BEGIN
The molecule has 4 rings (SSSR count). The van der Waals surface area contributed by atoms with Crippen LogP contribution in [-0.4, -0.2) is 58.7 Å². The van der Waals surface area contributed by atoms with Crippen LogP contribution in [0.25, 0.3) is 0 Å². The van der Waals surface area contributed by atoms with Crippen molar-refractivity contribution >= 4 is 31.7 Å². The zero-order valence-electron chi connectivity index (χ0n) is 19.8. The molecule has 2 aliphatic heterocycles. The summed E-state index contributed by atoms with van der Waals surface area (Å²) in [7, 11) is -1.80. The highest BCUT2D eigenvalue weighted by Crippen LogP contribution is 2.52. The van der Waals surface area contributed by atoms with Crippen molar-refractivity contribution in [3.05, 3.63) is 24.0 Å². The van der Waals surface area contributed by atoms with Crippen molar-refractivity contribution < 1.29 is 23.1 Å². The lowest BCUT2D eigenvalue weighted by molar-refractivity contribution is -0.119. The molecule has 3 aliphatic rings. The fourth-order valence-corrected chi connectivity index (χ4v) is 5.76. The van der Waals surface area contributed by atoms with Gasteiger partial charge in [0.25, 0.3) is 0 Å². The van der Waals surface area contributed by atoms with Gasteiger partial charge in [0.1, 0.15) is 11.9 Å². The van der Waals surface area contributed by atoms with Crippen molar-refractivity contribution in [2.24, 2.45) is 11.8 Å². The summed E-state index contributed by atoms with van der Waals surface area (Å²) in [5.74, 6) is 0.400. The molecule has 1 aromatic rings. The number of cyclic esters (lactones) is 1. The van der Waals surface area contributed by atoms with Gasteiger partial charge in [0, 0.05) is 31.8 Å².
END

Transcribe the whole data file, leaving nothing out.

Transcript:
The molecule has 4 rings (SSSR count). The van der Waals surface area contributed by atoms with Crippen LogP contribution in [-0.4, -0.2) is 58.7 Å². The van der Waals surface area contributed by atoms with Crippen LogP contribution in [0.25, 0.3) is 0 Å². The van der Waals surface area contributed by atoms with Crippen molar-refractivity contribution >= 4 is 31.7 Å². The zero-order valence-electron chi connectivity index (χ0n) is 19.8. The molecule has 2 aliphatic heterocycles. The summed E-state index contributed by atoms with van der Waals surface area (Å²) in [7, 11) is -1.80. The highest BCUT2D eigenvalue weighted by Crippen LogP contribution is 2.52. The van der Waals surface area contributed by atoms with Crippen molar-refractivity contribution in [3.05, 3.63) is 24.0 Å². The van der Waals surface area contributed by atoms with Crippen molar-refractivity contribution < 1.29 is 23.1 Å². The lowest BCUT2D eigenvalue weighted by molar-refractivity contribution is -0.119. The molecule has 3 aliphatic rings. The fourth-order valence-corrected chi connectivity index (χ4v) is 5.76. The van der Waals surface area contributed by atoms with Gasteiger partial charge in [0.25, 0.3) is 0 Å². The van der Waals surface area contributed by atoms with Gasteiger partial charge in [0.1, 0.15) is 11.9 Å². The van der Waals surface area contributed by atoms with Crippen molar-refractivity contribution in [2.24, 2.45) is 11.8 Å². The summed E-state index contributed by atoms with van der Waals surface area (Å²) in [5.74, 6) is 0.400. The molecule has 1 aromatic rings. The number of cyclic esters (lactones) is 1. The van der Waals surface area contributed by atoms with Gasteiger partial charge in [0, 0.05) is 31.8 Å².